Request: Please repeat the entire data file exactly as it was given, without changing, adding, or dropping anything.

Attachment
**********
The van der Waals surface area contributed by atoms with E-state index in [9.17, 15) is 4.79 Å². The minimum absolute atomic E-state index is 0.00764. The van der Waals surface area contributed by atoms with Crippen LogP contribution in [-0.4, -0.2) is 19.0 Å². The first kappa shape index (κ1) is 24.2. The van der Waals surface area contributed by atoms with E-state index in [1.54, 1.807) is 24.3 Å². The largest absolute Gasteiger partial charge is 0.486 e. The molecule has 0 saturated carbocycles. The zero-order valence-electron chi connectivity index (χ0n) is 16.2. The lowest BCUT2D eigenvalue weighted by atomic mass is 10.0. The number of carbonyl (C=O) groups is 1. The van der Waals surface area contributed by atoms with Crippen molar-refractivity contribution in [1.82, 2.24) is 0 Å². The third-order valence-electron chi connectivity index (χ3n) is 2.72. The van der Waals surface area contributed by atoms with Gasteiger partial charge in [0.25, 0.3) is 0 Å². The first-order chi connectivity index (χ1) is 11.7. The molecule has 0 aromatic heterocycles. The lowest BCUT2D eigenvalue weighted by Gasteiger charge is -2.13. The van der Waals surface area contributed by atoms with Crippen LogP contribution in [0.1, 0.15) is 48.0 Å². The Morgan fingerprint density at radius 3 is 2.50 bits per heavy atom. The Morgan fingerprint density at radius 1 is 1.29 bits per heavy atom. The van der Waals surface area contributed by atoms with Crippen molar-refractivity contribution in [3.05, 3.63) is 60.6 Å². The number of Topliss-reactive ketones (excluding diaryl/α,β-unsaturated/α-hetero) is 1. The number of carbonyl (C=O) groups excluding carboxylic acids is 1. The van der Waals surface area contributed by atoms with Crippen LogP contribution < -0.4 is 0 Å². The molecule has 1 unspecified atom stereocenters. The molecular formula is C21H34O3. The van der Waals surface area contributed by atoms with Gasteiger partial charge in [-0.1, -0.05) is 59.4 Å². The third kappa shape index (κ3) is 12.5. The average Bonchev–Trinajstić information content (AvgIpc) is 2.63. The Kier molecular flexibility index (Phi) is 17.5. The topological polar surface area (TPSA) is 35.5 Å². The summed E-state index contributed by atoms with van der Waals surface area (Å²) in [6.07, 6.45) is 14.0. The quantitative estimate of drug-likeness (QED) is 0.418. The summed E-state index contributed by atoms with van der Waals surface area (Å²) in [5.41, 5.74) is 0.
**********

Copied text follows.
The van der Waals surface area contributed by atoms with E-state index in [9.17, 15) is 4.79 Å². The minimum absolute atomic E-state index is 0.00764. The van der Waals surface area contributed by atoms with Crippen LogP contribution in [-0.4, -0.2) is 19.0 Å². The first kappa shape index (κ1) is 24.2. The van der Waals surface area contributed by atoms with E-state index in [1.54, 1.807) is 24.3 Å². The largest absolute Gasteiger partial charge is 0.486 e. The molecule has 0 saturated carbocycles. The zero-order valence-electron chi connectivity index (χ0n) is 16.2. The lowest BCUT2D eigenvalue weighted by atomic mass is 10.0. The number of carbonyl (C=O) groups is 1. The van der Waals surface area contributed by atoms with Crippen molar-refractivity contribution in [1.82, 2.24) is 0 Å². The third-order valence-electron chi connectivity index (χ3n) is 2.72. The van der Waals surface area contributed by atoms with Gasteiger partial charge in [0.25, 0.3) is 0 Å². The first-order chi connectivity index (χ1) is 11.7. The molecule has 0 aromatic heterocycles. The lowest BCUT2D eigenvalue weighted by Gasteiger charge is -2.13. The van der Waals surface area contributed by atoms with Crippen LogP contribution in [0.1, 0.15) is 48.0 Å². The Morgan fingerprint density at radius 3 is 2.50 bits per heavy atom. The Morgan fingerprint density at radius 1 is 1.29 bits per heavy atom. The van der Waals surface area contributed by atoms with Crippen molar-refractivity contribution in [3.05, 3.63) is 60.6 Å². The number of Topliss-reactive ketones (excluding diaryl/α,β-unsaturated/α-hetero) is 1. The number of carbonyl (C=O) groups excluding carboxylic acids is 1. The van der Waals surface area contributed by atoms with Crippen LogP contribution < -0.4 is 0 Å². The molecule has 1 unspecified atom stereocenters. The molecular formula is C21H34O3. The van der Waals surface area contributed by atoms with Gasteiger partial charge in [-0.1, -0.05) is 59.4 Å². The third kappa shape index (κ3) is 12.5. The average Bonchev–Trinajstić information content (AvgIpc) is 2.63. The Kier molecular flexibility index (Phi) is 17.5. The topological polar surface area (TPSA) is 35.5 Å². The summed E-state index contributed by atoms with van der Waals surface area (Å²) in [6.07, 6.45) is 14.0. The quantitative estimate of drug-likeness (QED) is 0.418. The summed E-state index contributed by atoms with van der Waals surface area (Å²) in [5.41, 5.74) is 0.